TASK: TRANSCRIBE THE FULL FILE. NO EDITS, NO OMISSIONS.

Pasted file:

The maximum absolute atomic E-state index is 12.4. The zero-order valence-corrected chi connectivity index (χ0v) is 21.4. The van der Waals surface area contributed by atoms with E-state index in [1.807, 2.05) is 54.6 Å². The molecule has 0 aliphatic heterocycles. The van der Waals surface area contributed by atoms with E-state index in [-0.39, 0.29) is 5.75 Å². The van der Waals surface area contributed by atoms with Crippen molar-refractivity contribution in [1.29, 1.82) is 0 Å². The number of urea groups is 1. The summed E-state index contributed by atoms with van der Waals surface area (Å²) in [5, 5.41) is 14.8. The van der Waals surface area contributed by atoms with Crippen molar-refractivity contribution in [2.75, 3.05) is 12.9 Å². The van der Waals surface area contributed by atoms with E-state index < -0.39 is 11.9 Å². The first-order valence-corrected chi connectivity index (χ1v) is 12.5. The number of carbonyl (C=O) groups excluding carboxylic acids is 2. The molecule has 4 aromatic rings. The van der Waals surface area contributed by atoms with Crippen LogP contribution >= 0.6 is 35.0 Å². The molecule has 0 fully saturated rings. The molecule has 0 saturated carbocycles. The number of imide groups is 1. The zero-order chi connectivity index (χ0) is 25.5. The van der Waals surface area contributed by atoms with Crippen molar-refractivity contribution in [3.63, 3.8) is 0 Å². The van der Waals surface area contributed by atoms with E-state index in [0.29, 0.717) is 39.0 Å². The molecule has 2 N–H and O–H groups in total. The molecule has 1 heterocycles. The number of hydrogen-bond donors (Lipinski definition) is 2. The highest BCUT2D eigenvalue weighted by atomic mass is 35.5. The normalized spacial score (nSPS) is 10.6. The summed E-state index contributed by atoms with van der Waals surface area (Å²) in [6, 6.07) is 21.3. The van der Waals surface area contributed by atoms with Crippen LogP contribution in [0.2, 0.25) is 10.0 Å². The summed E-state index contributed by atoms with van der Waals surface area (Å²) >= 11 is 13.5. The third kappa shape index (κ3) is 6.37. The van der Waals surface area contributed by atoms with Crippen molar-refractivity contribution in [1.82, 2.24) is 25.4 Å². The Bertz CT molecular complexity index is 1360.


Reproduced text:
The maximum absolute atomic E-state index is 12.4. The zero-order valence-corrected chi connectivity index (χ0v) is 21.4. The van der Waals surface area contributed by atoms with E-state index in [1.807, 2.05) is 54.6 Å². The molecule has 0 aliphatic heterocycles. The van der Waals surface area contributed by atoms with E-state index in [-0.39, 0.29) is 5.75 Å². The van der Waals surface area contributed by atoms with Crippen molar-refractivity contribution in [1.29, 1.82) is 0 Å². The number of urea groups is 1. The summed E-state index contributed by atoms with van der Waals surface area (Å²) in [5, 5.41) is 14.8. The van der Waals surface area contributed by atoms with Crippen molar-refractivity contribution in [2.75, 3.05) is 12.9 Å². The van der Waals surface area contributed by atoms with E-state index < -0.39 is 11.9 Å². The first-order valence-corrected chi connectivity index (χ1v) is 12.5. The number of carbonyl (C=O) groups excluding carboxylic acids is 2. The molecule has 4 aromatic rings. The van der Waals surface area contributed by atoms with Crippen LogP contribution >= 0.6 is 35.0 Å². The molecule has 0 fully saturated rings. The molecule has 0 saturated carbocycles. The number of imide groups is 1. The zero-order chi connectivity index (χ0) is 25.5. The van der Waals surface area contributed by atoms with Crippen molar-refractivity contribution in [3.63, 3.8) is 0 Å². The van der Waals surface area contributed by atoms with E-state index in [0.29, 0.717) is 39.0 Å². The molecule has 2 N–H and O–H groups in total. The molecule has 1 heterocycles. The number of hydrogen-bond donors (Lipinski definition) is 2. The highest BCUT2D eigenvalue weighted by atomic mass is 35.5. The normalized spacial score (nSPS) is 10.6. The summed E-state index contributed by atoms with van der Waals surface area (Å²) in [6, 6.07) is 21.3. The van der Waals surface area contributed by atoms with Crippen LogP contribution in [0.2, 0.25) is 10.0 Å². The summed E-state index contributed by atoms with van der Waals surface area (Å²) >= 11 is 13.5. The third kappa shape index (κ3) is 6.37. The van der Waals surface area contributed by atoms with Crippen molar-refractivity contribution in [1.82, 2.24) is 25.4 Å². The Bertz CT molecular complexity index is 1360.